Sorry, Gil Scott-Heron, but in baseball at least the revolution was televised. TV has transformed America's game more thoroughly than Babe Ruth or Alexander Cartwright. If not for the billions that owners now reap annually from national and local contracts, baseball would look a lot like it did in the gray and miserly 1950s.
Six husky pallbearers carried Yordano Ventura's coffin Tuesday down a narrow Dominican road crowded with mourners. That scene from the 25-year-old Kansas City pitcher's heartbreaking funeral brought to life a verse from the poem "To an Athlete Dying Young":
I was high atop the city - literally and, after three vodka-tonics, figuratively - when I spotted a column. The view from the Hyatt at the Bellevue's lofty 19 bar revealed a tough city of brick-and-steel sinew. West and south of Center City, in the sturdy remnants of our factory past, there was little effete or charming.
Hollywood loves feel-good Olympic stories. The recipe for this genre of tasty film entertainment is by now a familiar one: Start with a compelling underdog; mix in plenty of grit, emotion, patriotism and drama; and top it all with an ample layer of corn.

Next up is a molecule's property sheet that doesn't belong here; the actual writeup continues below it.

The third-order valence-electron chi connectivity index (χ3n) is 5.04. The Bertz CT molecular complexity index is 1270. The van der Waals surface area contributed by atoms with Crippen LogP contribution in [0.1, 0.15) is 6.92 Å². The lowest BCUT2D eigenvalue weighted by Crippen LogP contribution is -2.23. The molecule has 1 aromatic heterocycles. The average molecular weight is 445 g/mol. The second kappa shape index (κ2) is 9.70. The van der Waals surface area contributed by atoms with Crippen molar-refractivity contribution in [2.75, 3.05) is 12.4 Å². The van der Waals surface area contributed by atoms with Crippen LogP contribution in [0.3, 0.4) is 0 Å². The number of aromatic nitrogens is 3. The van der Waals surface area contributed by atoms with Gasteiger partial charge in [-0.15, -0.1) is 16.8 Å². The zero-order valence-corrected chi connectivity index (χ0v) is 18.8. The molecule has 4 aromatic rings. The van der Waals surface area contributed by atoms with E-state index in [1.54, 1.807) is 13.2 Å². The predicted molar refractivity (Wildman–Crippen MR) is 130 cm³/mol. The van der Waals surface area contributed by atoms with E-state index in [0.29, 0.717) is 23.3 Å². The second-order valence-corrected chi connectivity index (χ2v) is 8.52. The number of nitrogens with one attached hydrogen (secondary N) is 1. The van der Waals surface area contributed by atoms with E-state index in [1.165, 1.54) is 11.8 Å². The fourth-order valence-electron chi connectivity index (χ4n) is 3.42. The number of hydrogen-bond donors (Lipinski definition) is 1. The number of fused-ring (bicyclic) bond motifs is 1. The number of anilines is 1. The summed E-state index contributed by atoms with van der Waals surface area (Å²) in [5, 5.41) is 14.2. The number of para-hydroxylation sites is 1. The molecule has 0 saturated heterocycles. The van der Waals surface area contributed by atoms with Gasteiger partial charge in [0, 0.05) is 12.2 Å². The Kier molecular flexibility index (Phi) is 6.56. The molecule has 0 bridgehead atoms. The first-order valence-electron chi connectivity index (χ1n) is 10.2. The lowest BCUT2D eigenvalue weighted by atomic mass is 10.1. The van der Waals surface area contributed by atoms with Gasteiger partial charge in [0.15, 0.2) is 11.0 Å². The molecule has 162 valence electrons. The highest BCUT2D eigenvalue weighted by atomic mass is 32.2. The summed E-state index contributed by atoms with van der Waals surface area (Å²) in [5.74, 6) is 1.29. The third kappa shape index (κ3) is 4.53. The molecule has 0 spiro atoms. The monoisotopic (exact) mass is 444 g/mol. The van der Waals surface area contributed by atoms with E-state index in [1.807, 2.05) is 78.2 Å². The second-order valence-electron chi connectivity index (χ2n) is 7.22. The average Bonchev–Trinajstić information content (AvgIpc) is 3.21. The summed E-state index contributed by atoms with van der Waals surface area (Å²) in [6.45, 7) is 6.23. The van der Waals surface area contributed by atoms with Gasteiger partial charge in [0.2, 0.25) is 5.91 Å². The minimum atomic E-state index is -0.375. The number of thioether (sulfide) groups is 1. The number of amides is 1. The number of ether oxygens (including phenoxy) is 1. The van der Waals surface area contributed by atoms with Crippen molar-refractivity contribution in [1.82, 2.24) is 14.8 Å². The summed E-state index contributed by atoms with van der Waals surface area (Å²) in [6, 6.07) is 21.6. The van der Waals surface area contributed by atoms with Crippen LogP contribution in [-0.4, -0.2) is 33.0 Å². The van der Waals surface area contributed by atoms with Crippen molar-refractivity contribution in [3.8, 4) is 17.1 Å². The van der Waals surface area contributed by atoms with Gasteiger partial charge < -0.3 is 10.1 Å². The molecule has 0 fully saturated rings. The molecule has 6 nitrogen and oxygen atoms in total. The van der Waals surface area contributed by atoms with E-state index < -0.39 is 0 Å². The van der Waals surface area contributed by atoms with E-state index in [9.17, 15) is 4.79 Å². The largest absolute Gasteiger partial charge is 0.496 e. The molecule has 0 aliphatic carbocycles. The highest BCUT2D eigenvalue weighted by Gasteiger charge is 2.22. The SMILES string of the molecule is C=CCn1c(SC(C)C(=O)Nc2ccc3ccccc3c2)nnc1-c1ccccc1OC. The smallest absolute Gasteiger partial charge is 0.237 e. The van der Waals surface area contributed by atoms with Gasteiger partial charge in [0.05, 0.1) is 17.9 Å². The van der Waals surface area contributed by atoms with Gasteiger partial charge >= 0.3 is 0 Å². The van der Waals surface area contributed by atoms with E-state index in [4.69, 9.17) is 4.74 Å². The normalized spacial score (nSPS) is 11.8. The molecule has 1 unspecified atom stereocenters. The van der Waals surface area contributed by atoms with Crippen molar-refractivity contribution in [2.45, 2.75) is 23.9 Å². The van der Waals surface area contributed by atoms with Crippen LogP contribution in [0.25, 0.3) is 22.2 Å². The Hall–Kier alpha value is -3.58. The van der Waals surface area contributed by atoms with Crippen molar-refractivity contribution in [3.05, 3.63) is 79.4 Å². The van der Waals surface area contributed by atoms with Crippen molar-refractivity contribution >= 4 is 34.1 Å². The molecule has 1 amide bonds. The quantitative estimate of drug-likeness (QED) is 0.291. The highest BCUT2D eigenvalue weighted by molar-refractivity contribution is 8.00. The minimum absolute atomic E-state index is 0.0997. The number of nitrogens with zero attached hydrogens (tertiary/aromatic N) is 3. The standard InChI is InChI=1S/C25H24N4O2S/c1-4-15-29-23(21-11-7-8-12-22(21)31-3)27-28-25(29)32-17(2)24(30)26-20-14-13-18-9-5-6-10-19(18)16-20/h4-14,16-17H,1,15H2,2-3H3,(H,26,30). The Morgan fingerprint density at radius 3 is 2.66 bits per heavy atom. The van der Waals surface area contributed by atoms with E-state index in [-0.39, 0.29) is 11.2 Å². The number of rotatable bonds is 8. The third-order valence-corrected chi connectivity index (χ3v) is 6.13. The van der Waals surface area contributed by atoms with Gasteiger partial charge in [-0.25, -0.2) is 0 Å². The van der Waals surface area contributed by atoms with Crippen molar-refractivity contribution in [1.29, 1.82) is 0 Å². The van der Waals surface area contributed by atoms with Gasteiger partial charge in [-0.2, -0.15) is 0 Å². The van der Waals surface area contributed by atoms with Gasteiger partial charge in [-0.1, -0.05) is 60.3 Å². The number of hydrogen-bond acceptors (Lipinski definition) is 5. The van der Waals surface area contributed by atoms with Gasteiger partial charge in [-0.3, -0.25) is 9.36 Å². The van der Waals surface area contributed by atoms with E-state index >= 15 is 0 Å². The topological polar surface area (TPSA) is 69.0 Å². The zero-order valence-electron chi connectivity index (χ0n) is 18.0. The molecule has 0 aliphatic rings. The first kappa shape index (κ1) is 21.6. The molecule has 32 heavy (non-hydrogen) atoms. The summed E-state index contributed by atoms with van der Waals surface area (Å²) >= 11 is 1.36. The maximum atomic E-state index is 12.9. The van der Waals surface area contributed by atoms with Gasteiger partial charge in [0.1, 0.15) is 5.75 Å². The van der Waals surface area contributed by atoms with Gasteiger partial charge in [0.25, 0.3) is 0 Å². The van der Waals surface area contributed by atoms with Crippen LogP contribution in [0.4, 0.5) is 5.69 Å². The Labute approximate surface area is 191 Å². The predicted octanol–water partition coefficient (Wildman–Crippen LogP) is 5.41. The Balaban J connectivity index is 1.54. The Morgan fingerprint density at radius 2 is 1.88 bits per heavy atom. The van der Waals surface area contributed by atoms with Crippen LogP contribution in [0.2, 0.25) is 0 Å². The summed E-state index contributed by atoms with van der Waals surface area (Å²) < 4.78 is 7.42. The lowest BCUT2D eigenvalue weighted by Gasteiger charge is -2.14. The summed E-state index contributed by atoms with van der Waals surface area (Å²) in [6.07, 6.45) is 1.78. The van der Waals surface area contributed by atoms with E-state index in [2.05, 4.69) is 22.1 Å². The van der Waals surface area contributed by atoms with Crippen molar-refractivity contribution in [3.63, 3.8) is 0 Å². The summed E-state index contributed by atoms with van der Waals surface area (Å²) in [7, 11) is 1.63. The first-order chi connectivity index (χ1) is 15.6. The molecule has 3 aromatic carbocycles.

The garage door rose Thursday morning and a new season introduced itself. The morning sky, flimsy and blue the day before, had acquired a grave heftiness overnight. The newspaper rested among the first fallen sycamore leaves scattered across the lawn. Stepping outside, I shivered. And sighed.
And so, with an unusual mix of optimism and pessimism, another Philadelphia Eagles season begins. The media buzz - traditional and social - is in full roar. The civic anticipation in advance of Sunday's opener with the Cleveland Browns is, like the humidity, unavoidable. The franchise's marketing machine is racing like a Porsche engine.
Philadelphia's national reputation in 2016 is closely linked to that of its famously boisterous sports fans. But for most of its existence, as a 1956 Rotarian magazine article described, the city was regarded as "quiet, conservative, staid and straight-laced."
Frank Fitzpatrick has been an editor and writer at the Inquirer since 1980. A onetime beat writer for the Phillies, Eagles, and Penn State football, he's also covered nine Olympics. A 2000 Pulitzer Prize finalist, he now focuses on sports projects and writes a Sunday column.